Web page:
Kilkenny: New festival for the county
In August a new one-day festival will take place in Thomastown, coinciding with the Kilkenny Arts Festival and featuring Jools Holland and his nineteen-piece rhythm and blues orchestra. Also appearing will be The Blind Boys of Alabama and John Martyn. The new event is the initiative of artist Ramie Leahy and his son Enda and it will take place at Dysart Castle, just outside Thomastown. The castle, a listed heritage site which is in a very poor condition, will benefit from the festival since a third of any proceeds will go towards restoration work.
Leitrim: Country's smallest chapel to be restored
The one hundred and thirty-year old Costello Chapel, situated at the junction of Main Street and Bridge Street in Carrick-on-Shannon, is at present undergoing restoration. The chapel was built by nineteenth century merchant Edward Costello following the death of his wife Mary Josephine at the age of forty-seven. She was laid to rest in the floor of the chapel, as was Edward after his death in 1891; the building is just sixteen feet long and twelve feet wide and is the smallest chapel in Ireland and the second smallest in the world. The work is being carried out by the local Heritage Group who have leased the chapel from its present owners, Fintan and Peg Gannon.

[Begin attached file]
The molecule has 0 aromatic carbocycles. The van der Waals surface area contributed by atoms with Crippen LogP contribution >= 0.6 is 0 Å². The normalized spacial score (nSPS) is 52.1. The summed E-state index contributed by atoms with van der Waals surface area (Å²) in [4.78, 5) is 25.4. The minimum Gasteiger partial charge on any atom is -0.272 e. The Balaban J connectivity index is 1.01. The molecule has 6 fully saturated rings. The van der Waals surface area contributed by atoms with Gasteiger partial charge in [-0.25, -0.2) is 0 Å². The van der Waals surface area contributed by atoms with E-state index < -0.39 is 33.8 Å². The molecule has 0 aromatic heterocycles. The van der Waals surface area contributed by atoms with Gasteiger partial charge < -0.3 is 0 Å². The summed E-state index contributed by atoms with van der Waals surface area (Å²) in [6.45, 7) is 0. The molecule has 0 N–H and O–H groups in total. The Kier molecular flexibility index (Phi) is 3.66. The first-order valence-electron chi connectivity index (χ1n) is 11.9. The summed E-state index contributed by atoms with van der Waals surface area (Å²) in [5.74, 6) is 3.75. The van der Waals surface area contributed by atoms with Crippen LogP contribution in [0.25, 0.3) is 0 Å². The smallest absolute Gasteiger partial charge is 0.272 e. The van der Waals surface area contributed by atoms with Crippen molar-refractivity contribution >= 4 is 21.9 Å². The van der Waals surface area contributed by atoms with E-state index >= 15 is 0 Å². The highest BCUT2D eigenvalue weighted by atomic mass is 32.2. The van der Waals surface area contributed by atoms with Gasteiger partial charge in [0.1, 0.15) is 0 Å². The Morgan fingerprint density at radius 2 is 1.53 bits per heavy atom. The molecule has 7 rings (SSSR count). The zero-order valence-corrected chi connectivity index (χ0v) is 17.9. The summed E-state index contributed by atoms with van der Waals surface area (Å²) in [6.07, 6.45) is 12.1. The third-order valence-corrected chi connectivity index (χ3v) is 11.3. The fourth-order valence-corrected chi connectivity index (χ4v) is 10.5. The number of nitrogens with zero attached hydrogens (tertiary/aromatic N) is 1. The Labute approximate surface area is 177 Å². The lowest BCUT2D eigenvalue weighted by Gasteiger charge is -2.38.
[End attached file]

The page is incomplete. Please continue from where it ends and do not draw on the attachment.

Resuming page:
Limerick: Traditional novena goes hi-tech
The annual Solemn Novena held by the Redemptorist order in Limerick has this year been made available on the internet, and Father Seamus Enright reports that in the first three days more than four thousand people logged on to the site. The website, which is following the initiative of the Belfast Novena at Clonard, was formally launched by Senator Ronan Mullen and it has proved a boon to those who cannot attend the services in person, as well as Limerick people overseas who would like to be part of the annual event. The ultimate aim of the order is to have the Redemptorist Church site online twenty-four hours a day.
Mayo: New road to be named after Civil War hero
A hero of the Civil War and Ballina native is to have a new road named after him, some years after another section of road bearing his name had been redesignated. What is now Emmet Street in the town was at one time known as Emmet Street, Victoria Terrace and James Street, the latter commemorating Thomas James who was shot in Co. Galway in 1922. Also killed in the same incident was another Ballina man, Padraig Morrison, after whom Morrison Terrace is named. Now the town council has voted to name the new link road connecting Kevin Barry Street with the junction and Connolly Street and Hill Street after Thomas James.